Bentham’s principle of utility
This extract is from Jeremy Bentham’s Principles of Morals and Legislation (1781) and concerns his principle of Utility. Some of the key points have been highlighted in bold. The numbers in brackets after some paragraphs refer to the explanatory notes below.
Objection 1: It would seem that the natural law contains, not several precepts, but one only. For law is a kind of precept, as stated above (Q, A). If therefore there were many precepts of the natural law, it would follow that there are also many natural laws.
Chapter I – Of the Principle of Utility
Nature has placed mankind under the governance of two sovereign masters, pain and pleasure. It is for them alone to point out what we ought to do, as well as to determine what we shall do. On the one hand the standard of right and wrong, on the other the chain of causes and effects, are fastened to their throne. They govern us in all we do, in all we say, in all we think: every effort we can make to throw off our subjection, will serve but to demonstrate and confirm it. In words a man may pretend to abjure their empire: but in reality he will remain subject to it all the while. The principle of utility recognises this subjection, and assumes it for the foundation of that system, the object of which is to rear the fabric of felicity by the hands of reason and of law. Systems which attempt to question it, deal in sounds instead of sense, in caprice instead of reason, in darkness instead of light. But enough of metaphor and declamation: it is not by such means that moral science is to be improved.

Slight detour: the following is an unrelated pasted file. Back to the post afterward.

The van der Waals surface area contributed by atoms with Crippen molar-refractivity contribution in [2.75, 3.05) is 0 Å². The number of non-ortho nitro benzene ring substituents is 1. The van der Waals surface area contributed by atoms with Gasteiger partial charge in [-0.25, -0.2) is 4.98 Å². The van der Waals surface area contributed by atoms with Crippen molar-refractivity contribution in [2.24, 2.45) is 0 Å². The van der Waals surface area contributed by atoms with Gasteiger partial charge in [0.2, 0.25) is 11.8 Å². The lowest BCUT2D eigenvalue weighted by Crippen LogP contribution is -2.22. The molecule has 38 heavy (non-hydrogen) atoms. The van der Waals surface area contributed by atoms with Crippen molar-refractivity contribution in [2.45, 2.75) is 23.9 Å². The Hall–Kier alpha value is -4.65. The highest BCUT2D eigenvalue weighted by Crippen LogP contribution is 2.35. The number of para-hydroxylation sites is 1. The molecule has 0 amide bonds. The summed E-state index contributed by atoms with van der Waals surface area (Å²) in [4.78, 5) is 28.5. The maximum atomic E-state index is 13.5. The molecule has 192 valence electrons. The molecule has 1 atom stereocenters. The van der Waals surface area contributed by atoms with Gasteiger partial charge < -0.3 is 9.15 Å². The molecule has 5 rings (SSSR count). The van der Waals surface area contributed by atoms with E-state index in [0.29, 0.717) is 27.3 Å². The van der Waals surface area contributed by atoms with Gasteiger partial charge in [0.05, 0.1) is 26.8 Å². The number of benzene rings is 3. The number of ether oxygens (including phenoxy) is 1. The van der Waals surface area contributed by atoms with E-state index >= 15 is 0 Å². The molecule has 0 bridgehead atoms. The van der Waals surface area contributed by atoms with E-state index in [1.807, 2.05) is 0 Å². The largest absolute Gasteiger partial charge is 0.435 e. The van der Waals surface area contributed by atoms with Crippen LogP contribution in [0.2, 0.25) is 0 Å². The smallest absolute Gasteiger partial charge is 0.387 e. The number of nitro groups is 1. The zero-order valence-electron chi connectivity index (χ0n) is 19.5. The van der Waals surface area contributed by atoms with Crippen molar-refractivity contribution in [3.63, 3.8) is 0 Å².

The principle of utility is the foundation of the present work: it will be proper therefore at the outset to give an explicit and determinate account of what is meant by it. By the principle of utility is meant that principle which approves or disapproves of every action whatsoever, according to the tendency it appears to have to augment or diminish the happiness of the party whose interest is in question: or, what is the same thing in other words to promote or to oppose that happiness. I say of every action whatsoever, and therefore not only of every action of a private individual, but of every measure of government.
By utility is meant that property in any object, whereby it tends to produce benefit, advantage, pleasure, good, or happiness, (all this in the present case comes to the same thing) or (what comes again to the same thing) to prevent the happening of mischief, pain, evil, or unhappiness to the party whose interest is considered: if that party be the
Bentham’s principle of utility (continued)
community in general, then the happiness of the community: if a particular individual, then the happiness of that individual.
Chapter IV – The value…